see the forest, not the trees

Lately I’ve been working on an adult, contemporary romance novel. The genre has been a bit of a stretch for me in some ways. Usually I write about characters living in or journeying to a fantastical world. I have written character-centric romance before, however. And I’ve been pleasantly surprised to find I enjoy working on this novel just as much as my genre fiction. So far we’ll call this new novel “Moonlight”.

I started this novel about the same time I decided to get serious about my writing career again. It’s taken me a couple years to get back to this point. I’m older and wiser this go-around, with more experience and insight than I had before. I’ve also been reading advice from other authors and professionals when I can. These past couple of months have been a huge learning process for me and I thought I would share a few things I’ve discovered along the way.

Stephen King’s memoir, “On Writing” was a birthday present given to me by my beta and best friend, Allison. The first half was what the title implied, a memoir, not just about writing, but about Mr. King’s life. It was entertaining and hilarious, as well as interesting. I felt like I knew him a lot better by the time he got around to the writing part.

I won’t quote the dozens of brilliant snippets to be gleaned from “On Writing,” instead I encourage you to pick it up at your local library or click on this link right now and read for yourself. You won’t regret it.

Mr. King waxes and wanes about many things, but encourages us most to tell the story. He emphasizes a lot on being as genuine as possible in writing. In other words, write truthfully how people talk, how they really live. Don’t sugar coat everything. My adult romance, “Moonlight” is about 80% dialogue, so I found this helpful in crafting my characters. They may be the most honest make-believe people I’ve ever met, because I’ve made myself take it a step farther than my comfort zone.

With these things in mind, I felt ready to tackle my new story and all the stories to come. But I still looked into one of my favorite sources of writerly wisdom, author blogs. One such author, Susan Dennard, talks about her outlining process in detail. What stuck out most was her note about her screenplays. As she works through upcoming chapters, she writes the dialogue and minimal “stage direction” for characters. You can check out the article, HERE. I thought I’d give it a try while working on “Moonlight” and a wonderful thing happened. I kept up with both the screenplay and first draft together. But often times, the screenplay was easier to gut out upcoming scenes. It challenged me to have the characters tell their story without me writing extra pages of description and backstory to tag along with it. Also, many times I would start writing a scene in my draft, but when I put it in the screenplay, the dialogue grew and shifted. When all you have in front of you are words, it forces you to think about how your characters speak. It made me work harder to tell the story through their words more-so than mine.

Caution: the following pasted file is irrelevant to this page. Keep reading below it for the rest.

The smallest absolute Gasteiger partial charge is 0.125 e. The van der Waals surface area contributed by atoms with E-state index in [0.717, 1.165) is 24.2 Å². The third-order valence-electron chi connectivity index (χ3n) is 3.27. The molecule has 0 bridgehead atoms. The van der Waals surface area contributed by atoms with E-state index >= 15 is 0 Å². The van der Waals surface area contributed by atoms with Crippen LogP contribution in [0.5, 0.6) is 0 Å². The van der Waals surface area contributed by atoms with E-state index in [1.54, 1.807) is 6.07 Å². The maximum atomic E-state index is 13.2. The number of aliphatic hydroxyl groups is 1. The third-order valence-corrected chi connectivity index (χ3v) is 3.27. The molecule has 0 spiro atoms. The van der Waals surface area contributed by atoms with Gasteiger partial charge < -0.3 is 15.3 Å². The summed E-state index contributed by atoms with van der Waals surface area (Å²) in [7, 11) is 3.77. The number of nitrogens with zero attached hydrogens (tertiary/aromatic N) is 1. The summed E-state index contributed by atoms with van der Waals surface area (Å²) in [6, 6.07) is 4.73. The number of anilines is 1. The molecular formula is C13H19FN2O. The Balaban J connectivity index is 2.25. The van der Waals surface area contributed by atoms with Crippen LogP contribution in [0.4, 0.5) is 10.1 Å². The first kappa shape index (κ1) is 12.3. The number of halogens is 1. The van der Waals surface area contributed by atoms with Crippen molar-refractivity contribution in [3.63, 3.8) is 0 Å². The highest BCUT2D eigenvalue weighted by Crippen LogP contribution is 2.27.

Things started moving along well enough. I could easily put in about a thousand words per day when I sat to work on my novel. But I turned to a couple of books I had recently bought, to see if I could learn anything else. I’ve read a lot of K.M. Weiland’s “Outlining Your Novel” and while I have heavy respect for her methods, it would drive me crazy to try and outline to the intensity she does. I’m something of a “pantser”, always have been. But I like to think I’ve gained a lot more structure in the last year or so.

The one that sparked my latest personal challenge is Rachel Aaron’s, “2,000 to 10,000”. It’s essentially an extended novel version of a blog post she wrote a while back, showing how she went from writing 2-10K per day. Crazy, right? I don’t know if I’ll ever reach that lofty 10K a day goal, but her methods have already improved my writing.

I took her advice and made a spreadsheet for a writing record. When I sit down to work on “Moonlight” I clock in and clock out, keep track of word count and total time spent. I make note when I take breaks and add up a total word tally for each day. In the last week, I’ve spent an average of four hours every day working as steadily as I could, without interruptions. Today, my word count went past 4K with just under 4 hours of writing under my belt, a vast improvement. It’s encouraged me to keep up the habit and helped me to treat my writing like the part-time work it should be. The fact I’ve more than doubled my typical word count tells me I am capable of more and I’ll keep working to get to that point.

I started “Moonlight” this last month, after a month prior of brainstorming and procrastinating. I’m about fifty pages into the story now with over 20K words. I hope I can write a post next month announcing the completion of draft one. 🙂

Check out these resources and see what happens to your writing when you put the tips to practice.

Do you have any method that works best for you? Please share in the comments below.

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